Parasha Re'eh, starting on Deuteronomy 11:26, begins the final set of instructions given by Moshe to the people he has led for the past 40 years. If we read the rest of Deuteronomy as a simple restatement of the Torah, we will completely miss the point of what is happening here. The rest of this last book of the Torah is far more than the final reminder of a loving parent sending his child off to camp - "Remember to brush your teeth, change your sox every day, mind your manners,..."
To understand what is going on, we must first understand that there are three distinct economies for the nation Israel - and so also for all of the children of God. These economies are characterized by the nearness of God and by how He interacts with His people. These three economies are:
In the wilderness, God is visibly present in the camp. By day there is a pillar of cloud and by night a pillar of fire. Bread falls directly from heaven; water flows from a rock; a messianic figure (Moshe) is always there to speak for God and sin is dealt with very quickly.
Things are different when Israel is in the land. God is not directly visible, food is gotten in the normal way by sowing and reaping; prophets speak for God; the consequences of sin are still direct, but they are delayed. Whereas in the wilderness fire came down from heaven, the earth opened beneath rebels' feet or a plague swept through the people, in the land sin typically brought drought or oppression by foreign people.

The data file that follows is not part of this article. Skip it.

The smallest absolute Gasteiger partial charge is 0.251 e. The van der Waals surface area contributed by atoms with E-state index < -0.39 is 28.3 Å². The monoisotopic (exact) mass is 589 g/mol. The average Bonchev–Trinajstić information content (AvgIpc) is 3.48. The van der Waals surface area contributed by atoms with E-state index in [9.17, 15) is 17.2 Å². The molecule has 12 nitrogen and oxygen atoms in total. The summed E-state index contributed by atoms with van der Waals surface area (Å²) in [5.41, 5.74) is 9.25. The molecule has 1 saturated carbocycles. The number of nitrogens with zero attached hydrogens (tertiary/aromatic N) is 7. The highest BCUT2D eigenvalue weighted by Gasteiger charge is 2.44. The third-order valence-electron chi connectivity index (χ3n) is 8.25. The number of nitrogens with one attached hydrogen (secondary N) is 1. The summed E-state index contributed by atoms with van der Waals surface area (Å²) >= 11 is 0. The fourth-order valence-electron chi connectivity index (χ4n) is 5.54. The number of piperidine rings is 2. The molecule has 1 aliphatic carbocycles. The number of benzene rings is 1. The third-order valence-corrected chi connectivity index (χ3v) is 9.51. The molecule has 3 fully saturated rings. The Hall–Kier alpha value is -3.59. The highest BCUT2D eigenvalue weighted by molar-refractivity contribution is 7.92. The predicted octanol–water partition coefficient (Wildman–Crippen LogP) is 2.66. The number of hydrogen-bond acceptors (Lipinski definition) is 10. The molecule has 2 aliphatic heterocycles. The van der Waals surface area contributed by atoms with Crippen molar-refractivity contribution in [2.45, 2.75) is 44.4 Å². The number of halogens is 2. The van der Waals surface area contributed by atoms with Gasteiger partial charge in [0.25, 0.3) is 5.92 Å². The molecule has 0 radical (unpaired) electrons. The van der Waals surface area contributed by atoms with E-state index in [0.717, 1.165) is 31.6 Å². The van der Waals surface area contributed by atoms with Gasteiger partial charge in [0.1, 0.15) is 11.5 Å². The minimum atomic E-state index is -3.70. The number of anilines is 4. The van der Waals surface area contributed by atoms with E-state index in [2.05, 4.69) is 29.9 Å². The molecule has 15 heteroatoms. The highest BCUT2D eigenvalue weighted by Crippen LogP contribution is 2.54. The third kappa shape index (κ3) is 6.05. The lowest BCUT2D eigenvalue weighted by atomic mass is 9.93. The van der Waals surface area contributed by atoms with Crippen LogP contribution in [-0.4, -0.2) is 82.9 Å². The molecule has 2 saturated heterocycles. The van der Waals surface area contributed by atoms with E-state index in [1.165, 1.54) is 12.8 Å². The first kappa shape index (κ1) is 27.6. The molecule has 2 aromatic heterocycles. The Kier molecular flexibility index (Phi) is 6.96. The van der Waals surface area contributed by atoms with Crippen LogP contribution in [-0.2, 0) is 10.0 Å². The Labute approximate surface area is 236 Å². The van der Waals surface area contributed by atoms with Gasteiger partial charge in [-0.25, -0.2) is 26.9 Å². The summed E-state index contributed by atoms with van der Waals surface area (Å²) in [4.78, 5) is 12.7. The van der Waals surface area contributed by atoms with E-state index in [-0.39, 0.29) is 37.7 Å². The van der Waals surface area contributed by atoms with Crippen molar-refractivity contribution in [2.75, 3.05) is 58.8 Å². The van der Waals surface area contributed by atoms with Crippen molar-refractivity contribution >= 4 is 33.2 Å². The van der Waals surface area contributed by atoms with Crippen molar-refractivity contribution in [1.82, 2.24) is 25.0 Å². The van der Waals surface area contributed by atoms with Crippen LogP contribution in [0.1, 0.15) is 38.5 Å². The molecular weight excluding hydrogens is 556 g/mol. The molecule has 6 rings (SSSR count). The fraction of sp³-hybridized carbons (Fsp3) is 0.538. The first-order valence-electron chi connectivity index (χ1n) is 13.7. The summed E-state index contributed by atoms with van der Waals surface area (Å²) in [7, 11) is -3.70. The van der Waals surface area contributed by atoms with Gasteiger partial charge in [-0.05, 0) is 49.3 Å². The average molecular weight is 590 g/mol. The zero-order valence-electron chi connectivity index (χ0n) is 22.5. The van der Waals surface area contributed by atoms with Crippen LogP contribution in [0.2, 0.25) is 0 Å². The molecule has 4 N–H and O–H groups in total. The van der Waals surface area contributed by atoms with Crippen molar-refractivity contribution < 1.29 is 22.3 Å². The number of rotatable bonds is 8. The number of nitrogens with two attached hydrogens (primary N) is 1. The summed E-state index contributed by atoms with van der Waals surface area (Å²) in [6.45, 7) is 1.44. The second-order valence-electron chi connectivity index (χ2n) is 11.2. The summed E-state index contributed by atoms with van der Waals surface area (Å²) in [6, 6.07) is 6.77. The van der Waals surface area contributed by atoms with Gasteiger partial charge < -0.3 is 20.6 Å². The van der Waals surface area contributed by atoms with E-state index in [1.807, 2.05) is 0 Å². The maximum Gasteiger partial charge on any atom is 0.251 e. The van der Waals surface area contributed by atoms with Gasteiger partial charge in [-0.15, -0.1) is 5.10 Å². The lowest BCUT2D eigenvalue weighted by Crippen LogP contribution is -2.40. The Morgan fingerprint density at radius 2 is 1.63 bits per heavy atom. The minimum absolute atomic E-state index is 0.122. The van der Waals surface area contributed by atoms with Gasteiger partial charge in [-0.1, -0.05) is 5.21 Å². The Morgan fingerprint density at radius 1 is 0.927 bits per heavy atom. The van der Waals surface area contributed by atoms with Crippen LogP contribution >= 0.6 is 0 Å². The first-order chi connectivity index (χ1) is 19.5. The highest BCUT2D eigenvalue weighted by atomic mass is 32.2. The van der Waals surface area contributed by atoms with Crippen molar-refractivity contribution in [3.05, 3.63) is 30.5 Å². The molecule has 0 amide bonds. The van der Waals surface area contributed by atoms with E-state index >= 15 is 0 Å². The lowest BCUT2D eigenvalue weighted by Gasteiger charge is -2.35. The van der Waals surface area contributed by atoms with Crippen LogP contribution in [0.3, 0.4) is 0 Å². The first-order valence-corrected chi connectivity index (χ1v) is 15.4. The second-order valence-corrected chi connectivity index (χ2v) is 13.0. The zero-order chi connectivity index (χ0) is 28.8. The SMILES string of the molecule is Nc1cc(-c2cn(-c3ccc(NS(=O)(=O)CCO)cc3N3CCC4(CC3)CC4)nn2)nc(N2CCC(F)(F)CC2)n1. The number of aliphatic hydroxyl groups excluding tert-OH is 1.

Finally, exile is characterized by the hidden face of God. Here things seem to operate by chance - indeed one of our largest industries is insurance based on actuarial tables. In exile it becomes very easy to ignore God or even to deny His existence.
With the above in mind, consider who Moshe is addressing with his final instructions. These are people who have lived in a Type I wilderness existence all of their adult lives. Most were born in the wilderness and so have no experience with anything else. Even those who were under 20 at the time of the exodus have never lived in the Land of Israel. Their experience, 40 years in the past, is of a Type III exilic existence.
Far from being a simple restatement of information found elsewhere in the Torah, Deuteronomy is a concise expression of what is required to thrive in the Land. It is literally a roadmap and instruction manual for a people stepping off into the unknown. That is why there is such an emphasis on the problems with idolatry. When entering a new place, it is natural to take a look at how the natives have coped with the problems you are about to encounter - we like to learn from the experience of others. Moshe says in no uncertain terms not to study the ways of the natives. His message is that although pagan worship may seem to work, it ultimately leads to exile and death.
In that, considering the rise of new age worship in the church, Moshe's message is very relevant for us today.